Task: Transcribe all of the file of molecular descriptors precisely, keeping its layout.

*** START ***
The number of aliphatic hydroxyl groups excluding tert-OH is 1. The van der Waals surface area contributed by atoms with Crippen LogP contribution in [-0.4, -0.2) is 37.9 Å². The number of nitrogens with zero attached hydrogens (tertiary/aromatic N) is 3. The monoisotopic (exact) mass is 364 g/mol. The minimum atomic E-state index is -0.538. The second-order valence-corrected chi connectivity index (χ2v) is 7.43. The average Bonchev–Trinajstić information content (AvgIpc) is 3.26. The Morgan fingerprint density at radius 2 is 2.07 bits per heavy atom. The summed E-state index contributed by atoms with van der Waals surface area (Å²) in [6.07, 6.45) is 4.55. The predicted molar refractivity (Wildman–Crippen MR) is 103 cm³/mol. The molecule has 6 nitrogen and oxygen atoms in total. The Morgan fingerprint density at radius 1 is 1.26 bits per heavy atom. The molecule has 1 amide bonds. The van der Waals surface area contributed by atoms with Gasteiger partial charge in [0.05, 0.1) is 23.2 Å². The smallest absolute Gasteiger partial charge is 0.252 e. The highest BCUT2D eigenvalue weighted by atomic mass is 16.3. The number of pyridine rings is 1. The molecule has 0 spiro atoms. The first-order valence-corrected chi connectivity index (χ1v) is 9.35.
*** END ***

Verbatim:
The number of aliphatic hydroxyl groups excluding tert-OH is 1. The van der Waals surface area contributed by atoms with Crippen LogP contribution in [-0.4, -0.2) is 37.9 Å². The number of nitrogens with zero attached hydrogens (tertiary/aromatic N) is 3. The monoisotopic (exact) mass is 364 g/mol. The minimum atomic E-state index is -0.538. The second-order valence-corrected chi connectivity index (χ2v) is 7.43. The average Bonchev–Trinajstić information content (AvgIpc) is 3.26. The Morgan fingerprint density at radius 2 is 2.07 bits per heavy atom. The summed E-state index contributed by atoms with van der Waals surface area (Å²) in [6.07, 6.45) is 4.55. The predicted molar refractivity (Wildman–Crippen MR) is 103 cm³/mol. The molecule has 6 nitrogen and oxygen atoms in total. The Morgan fingerprint density at radius 1 is 1.26 bits per heavy atom. The molecule has 1 amide bonds. The van der Waals surface area contributed by atoms with Gasteiger partial charge in [0.05, 0.1) is 23.2 Å². The smallest absolute Gasteiger partial charge is 0.252 e. The highest BCUT2D eigenvalue weighted by atomic mass is 16.3. The number of pyridine rings is 1. The molecule has 0 spiro atoms. The first-order valence-corrected chi connectivity index (χ1v) is 9.35.